Given the complexity of the Australian tax system, Treasury said another option for small business is to adopt an Australian equivalent of the “S-Corporation”, a single tax structure that operates in the US. In the US model, S-Corporations can pass corporate income, losses, deductions and credit through to shareholders for tax purposes. The company itself is not taxed, with all taxation done at the individual income level.
While Strong says this may be “one way to go” in Australia, and indicated COSBOA would be open to the idea, Sakell warns against introducing yet another legal structure into the tax system.
“In the US, the S-Corporation is quite popular but they have so many different structures over there, they are used to it,” Sakell says.
But in Australia, giving business owners the option of another operating structure could add further complexity to the system, Sakell says.
“There are other non-tax considerations too,” he says.
“In the US, only an individual can own an S-Corporation. It can put the individual at risk.”
Division 7A implications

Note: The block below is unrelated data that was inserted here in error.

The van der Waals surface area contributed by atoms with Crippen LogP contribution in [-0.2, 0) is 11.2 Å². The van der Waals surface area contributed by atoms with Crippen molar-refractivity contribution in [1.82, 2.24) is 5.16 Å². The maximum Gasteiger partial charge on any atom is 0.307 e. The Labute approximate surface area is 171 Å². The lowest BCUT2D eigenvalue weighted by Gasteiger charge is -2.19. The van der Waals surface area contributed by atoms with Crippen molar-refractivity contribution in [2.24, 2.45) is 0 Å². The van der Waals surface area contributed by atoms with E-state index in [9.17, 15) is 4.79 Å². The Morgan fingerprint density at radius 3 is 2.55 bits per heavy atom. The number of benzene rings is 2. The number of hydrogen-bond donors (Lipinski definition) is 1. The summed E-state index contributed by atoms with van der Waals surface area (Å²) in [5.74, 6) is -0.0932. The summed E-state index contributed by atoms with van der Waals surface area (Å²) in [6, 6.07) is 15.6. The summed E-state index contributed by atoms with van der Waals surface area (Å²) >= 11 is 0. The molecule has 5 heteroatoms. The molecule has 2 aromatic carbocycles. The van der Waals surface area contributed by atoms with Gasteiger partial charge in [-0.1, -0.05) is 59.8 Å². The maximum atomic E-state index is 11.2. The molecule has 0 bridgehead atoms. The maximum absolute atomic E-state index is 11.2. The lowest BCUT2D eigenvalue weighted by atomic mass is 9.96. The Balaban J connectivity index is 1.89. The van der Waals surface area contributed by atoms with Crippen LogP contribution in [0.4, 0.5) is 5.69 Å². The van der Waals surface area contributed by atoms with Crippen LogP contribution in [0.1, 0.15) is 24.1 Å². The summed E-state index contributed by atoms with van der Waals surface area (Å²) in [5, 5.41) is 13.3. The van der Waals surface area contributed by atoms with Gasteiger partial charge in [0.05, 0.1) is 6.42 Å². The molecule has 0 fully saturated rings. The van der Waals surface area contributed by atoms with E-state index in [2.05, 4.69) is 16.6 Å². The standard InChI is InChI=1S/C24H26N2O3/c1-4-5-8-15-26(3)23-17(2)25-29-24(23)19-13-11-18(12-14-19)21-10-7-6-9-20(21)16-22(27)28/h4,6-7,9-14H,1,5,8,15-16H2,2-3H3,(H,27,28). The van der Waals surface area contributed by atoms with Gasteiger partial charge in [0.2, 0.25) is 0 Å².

Sakell says the tax discussion paper also highlights the pressure that could be placed on the complex Division 7A tax regulations, as any reduction in the corporate tax rate would “exacerbate” the gap between company and individual tax rates.
The anti-avoidance regulations of Division 7A are designed to discourage businesses from distributing loans to shareholders or their associates for personal use and enjoyment.
The provisions were introduced in the 1990s but since then the regulations have become increasingly complex and now capture all sorts of transactions, adding to compliance costs for businesses.
The definition of small business
The options for small business taxation contained in the discussion paper will depend on how the government chooses to define small business, says Sakell.
“We will be keenly monitoring how small business is defined,” he says.
“It has to be simple as we don’t want small businesses to get bogged down in compliance, but it also has to be fair.”